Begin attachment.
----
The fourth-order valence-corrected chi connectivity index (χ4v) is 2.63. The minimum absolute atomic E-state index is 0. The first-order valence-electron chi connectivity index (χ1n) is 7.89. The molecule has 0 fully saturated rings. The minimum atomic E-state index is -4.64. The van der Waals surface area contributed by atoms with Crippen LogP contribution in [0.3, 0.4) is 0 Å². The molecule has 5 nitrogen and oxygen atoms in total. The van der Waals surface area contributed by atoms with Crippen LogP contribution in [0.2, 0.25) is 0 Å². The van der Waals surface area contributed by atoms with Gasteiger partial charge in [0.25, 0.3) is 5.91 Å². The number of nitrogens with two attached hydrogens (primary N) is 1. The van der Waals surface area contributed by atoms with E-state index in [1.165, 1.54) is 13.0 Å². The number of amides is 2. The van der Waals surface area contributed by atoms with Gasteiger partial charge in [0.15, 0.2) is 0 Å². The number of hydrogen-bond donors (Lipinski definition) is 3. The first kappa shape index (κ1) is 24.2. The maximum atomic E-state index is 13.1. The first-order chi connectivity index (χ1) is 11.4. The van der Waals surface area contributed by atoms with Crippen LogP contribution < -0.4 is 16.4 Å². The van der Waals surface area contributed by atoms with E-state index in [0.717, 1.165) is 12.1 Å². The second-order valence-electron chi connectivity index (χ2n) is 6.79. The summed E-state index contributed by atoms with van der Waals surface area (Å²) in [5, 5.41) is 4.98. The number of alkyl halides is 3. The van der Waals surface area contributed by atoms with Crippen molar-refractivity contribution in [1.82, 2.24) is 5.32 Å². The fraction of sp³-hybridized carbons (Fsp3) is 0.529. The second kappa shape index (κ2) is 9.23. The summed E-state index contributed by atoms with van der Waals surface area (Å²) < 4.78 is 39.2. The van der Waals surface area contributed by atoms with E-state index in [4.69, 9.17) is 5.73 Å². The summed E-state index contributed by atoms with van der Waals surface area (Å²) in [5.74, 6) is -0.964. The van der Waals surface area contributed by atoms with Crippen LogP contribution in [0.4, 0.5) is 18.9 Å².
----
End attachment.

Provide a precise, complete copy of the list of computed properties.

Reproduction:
The fourth-order valence-corrected chi connectivity index (χ4v) is 2.63. The minimum absolute atomic E-state index is 0. The first-order valence-electron chi connectivity index (χ1n) is 7.89. The molecule has 0 fully saturated rings. The minimum atomic E-state index is -4.64. The van der Waals surface area contributed by atoms with Crippen LogP contribution in [0.3, 0.4) is 0 Å². The molecule has 5 nitrogen and oxygen atoms in total. The van der Waals surface area contributed by atoms with Crippen LogP contribution in [0.2, 0.25) is 0 Å². The van der Waals surface area contributed by atoms with Gasteiger partial charge in [0.25, 0.3) is 5.91 Å². The number of nitrogens with two attached hydrogens (primary N) is 1. The van der Waals surface area contributed by atoms with E-state index in [1.165, 1.54) is 13.0 Å². The number of amides is 2. The van der Waals surface area contributed by atoms with Gasteiger partial charge in [0.15, 0.2) is 0 Å². The number of hydrogen-bond donors (Lipinski definition) is 3. The first kappa shape index (κ1) is 24.2. The maximum atomic E-state index is 13.1. The first-order chi connectivity index (χ1) is 11.4. The van der Waals surface area contributed by atoms with Crippen LogP contribution < -0.4 is 16.4 Å². The van der Waals surface area contributed by atoms with E-state index in [0.717, 1.165) is 12.1 Å². The second-order valence-electron chi connectivity index (χ2n) is 6.79. The summed E-state index contributed by atoms with van der Waals surface area (Å²) in [5, 5.41) is 4.98. The number of alkyl halides is 3. The van der Waals surface area contributed by atoms with Crippen molar-refractivity contribution in [1.82, 2.24) is 5.32 Å². The fraction of sp³-hybridized carbons (Fsp3) is 0.529. The second kappa shape index (κ2) is 9.23. The summed E-state index contributed by atoms with van der Waals surface area (Å²) < 4.78 is 39.2. The van der Waals surface area contributed by atoms with E-state index in [4.69, 9.17) is 5.73 Å². The summed E-state index contributed by atoms with van der Waals surface area (Å²) in [5.74, 6) is -0.964. The van der Waals surface area contributed by atoms with Crippen LogP contribution in [0.4, 0.5) is 18.9 Å².